Oregon’s Progressive Adoption Laws

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May 5, 2011

Rarely does a family law attorney handle a case that does not involve the possible break up of a relationship, married or unmarried. The process can be traumatic to all involved, especially the children. One exception to this rule is a stepparent adoption. While all adoptions involve the termination of one parent-child relationship and the creation of a new one, stepparent adoptions celebrate the relationship between a parent, their current spouse or partner, and the child. Through the adoption process, the adoptive parent is legally transformed into the child’s “biological parent”, with all of the attendant rights, responsibilities, and obligations.

In most instances, a biological parent who relinquishes his or her rights (or has them terminated by the court) has not played a significant role in the child’s life. In the saddest of cases, this parent may have actually abandoned the child.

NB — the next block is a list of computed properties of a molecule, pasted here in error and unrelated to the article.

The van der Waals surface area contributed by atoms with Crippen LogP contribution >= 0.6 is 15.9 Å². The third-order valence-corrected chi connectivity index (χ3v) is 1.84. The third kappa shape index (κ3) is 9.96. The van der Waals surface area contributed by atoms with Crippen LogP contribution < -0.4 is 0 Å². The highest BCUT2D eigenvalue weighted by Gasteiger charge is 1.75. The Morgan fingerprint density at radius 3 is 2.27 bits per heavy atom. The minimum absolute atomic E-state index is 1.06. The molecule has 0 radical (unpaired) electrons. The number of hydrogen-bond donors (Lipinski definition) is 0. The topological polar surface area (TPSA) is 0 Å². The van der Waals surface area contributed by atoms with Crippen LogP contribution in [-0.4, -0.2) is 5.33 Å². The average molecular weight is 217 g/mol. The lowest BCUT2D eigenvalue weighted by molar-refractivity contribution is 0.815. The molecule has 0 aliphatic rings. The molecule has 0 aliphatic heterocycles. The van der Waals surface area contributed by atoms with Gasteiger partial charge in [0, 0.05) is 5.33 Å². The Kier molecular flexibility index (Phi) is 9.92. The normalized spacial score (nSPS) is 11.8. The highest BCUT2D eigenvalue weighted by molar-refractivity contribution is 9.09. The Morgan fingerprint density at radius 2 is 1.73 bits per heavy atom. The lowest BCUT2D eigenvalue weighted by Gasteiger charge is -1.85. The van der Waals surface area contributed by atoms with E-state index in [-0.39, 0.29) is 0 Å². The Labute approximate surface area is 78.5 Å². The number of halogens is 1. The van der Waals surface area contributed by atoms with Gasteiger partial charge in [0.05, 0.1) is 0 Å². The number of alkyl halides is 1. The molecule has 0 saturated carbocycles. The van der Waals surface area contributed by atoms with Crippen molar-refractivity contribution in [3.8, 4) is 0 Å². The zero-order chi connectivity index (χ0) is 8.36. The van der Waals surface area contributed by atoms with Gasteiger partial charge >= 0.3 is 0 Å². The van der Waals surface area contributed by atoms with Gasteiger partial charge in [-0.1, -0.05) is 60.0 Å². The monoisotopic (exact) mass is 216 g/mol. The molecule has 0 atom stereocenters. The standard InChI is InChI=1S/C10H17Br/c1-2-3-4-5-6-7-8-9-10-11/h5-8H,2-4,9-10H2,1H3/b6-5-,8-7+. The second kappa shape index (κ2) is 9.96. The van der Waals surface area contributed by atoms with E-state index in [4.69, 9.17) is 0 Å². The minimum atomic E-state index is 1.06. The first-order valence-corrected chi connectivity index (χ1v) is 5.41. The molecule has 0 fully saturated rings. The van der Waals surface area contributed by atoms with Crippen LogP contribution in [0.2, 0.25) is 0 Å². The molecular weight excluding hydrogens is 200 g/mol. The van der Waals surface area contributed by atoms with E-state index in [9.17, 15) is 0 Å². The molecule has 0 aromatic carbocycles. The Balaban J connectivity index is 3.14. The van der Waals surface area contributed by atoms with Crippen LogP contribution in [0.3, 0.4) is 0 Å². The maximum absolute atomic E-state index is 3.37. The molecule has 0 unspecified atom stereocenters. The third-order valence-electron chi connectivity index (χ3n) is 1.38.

Oregon is at the forefront of progressive adoption practices. It is not uncommon for individuals outside of the state to seek adoptions in Oregon in order to take advantage of these progressive practices. How does Oregon differ from other states? First, Oregon allows a broad range of persons to qualify as adoptive parents. Marital status, age, income level, and home ownership are not prohibitive barriers to adoption. An adoptive parent may be married or in a committed relationship. Second, Oregon laws allow a relinquishing parent to maintain some degree of contact with a child. Under certain circumstances, this parent may continue to have limited contact with the child. The quality and nature of any continuing contact may range from a limited exchange of photos to periodic visits with the child. This is a very radical departure from the practices in most states. Finally, in the early 1980s, Oregon established the Voluntary Adoption Registry to aid adopted children, birth parents, related siblings, and other persons in anonymously exchanging information regarding their genetic, medical, and social histories. In the early 1990s, the Assisted Search Program was developed to allow adopted children, birth parents, related siblings, other family members to register on a mutual consent registry. If all parties consent, and after the appropriate paperwork is filed, identifying information can be released.

To reiterate, stepparent adoptions are a celebration of the existing emotional bonds and commitments that people make when they enter into a relationship with another person who is a parent from a prior relationship. The joy of such events is shared by all involved: the adoptive parent, their spouse or partner, the courts, and last, but not least, the child.